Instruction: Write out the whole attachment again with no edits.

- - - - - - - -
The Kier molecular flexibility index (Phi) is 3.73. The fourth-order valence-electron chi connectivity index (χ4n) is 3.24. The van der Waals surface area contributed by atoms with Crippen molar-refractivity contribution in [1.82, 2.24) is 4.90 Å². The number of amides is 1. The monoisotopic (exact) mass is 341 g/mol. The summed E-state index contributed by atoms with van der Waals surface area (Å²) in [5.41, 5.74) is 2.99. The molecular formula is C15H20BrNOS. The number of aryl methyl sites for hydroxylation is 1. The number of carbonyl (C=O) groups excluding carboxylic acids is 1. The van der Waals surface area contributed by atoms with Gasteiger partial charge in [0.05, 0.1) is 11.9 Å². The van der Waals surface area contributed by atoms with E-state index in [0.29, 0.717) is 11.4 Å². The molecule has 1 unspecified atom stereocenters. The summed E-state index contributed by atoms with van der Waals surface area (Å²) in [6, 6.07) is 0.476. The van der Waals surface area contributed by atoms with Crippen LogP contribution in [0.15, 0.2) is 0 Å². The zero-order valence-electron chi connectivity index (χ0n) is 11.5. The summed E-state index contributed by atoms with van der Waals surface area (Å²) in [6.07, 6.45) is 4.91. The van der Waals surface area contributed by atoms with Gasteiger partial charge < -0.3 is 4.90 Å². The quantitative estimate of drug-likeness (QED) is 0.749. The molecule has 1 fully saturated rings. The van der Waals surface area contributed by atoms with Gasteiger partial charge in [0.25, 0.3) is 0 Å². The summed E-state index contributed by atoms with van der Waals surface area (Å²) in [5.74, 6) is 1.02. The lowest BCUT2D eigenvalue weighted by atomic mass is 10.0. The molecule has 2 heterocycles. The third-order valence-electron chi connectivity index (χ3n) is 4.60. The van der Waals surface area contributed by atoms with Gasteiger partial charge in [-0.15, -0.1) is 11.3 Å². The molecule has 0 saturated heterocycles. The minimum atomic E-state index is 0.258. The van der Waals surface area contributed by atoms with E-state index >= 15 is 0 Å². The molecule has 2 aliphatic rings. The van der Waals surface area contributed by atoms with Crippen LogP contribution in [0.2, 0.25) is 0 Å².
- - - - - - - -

The Kier molecular flexibility index (Phi) is 3.73. The fourth-order valence-electron chi connectivity index (χ4n) is 3.24. The van der Waals surface area contributed by atoms with Crippen molar-refractivity contribution in [1.82, 2.24) is 4.90 Å². The number of amides is 1. The monoisotopic (exact) mass is 341 g/mol. The summed E-state index contributed by atoms with van der Waals surface area (Å²) in [5.41, 5.74) is 2.99. The molecular formula is C15H20BrNOS. The number of aryl methyl sites for hydroxylation is 1. The number of carbonyl (C=O) groups excluding carboxylic acids is 1. The van der Waals surface area contributed by atoms with Gasteiger partial charge in [0.05, 0.1) is 11.9 Å². The van der Waals surface area contributed by atoms with E-state index in [0.29, 0.717) is 11.4 Å². The molecule has 1 unspecified atom stereocenters. The summed E-state index contributed by atoms with van der Waals surface area (Å²) in [6, 6.07) is 0.476. The van der Waals surface area contributed by atoms with Crippen LogP contribution in [0.15, 0.2) is 0 Å². The zero-order valence-electron chi connectivity index (χ0n) is 11.5. The summed E-state index contributed by atoms with van der Waals surface area (Å²) in [6.07, 6.45) is 4.91. The van der Waals surface area contributed by atoms with Gasteiger partial charge < -0.3 is 4.90 Å². The quantitative estimate of drug-likeness (QED) is 0.749. The molecule has 1 fully saturated rings. The van der Waals surface area contributed by atoms with Gasteiger partial charge in [0.25, 0.3) is 0 Å². The summed E-state index contributed by atoms with van der Waals surface area (Å²) in [5.74, 6) is 1.02. The lowest BCUT2D eigenvalue weighted by atomic mass is 10.0. The molecule has 2 heterocycles. The third-order valence-electron chi connectivity index (χ3n) is 4.60. The van der Waals surface area contributed by atoms with Gasteiger partial charge in [-0.15, -0.1) is 11.3 Å². The molecule has 0 saturated heterocycles. The minimum atomic E-state index is 0.258. The van der Waals surface area contributed by atoms with E-state index >= 15 is 0 Å². The molecule has 2 aliphatic rings. The van der Waals surface area contributed by atoms with Crippen LogP contribution in [0.2, 0.25) is 0 Å².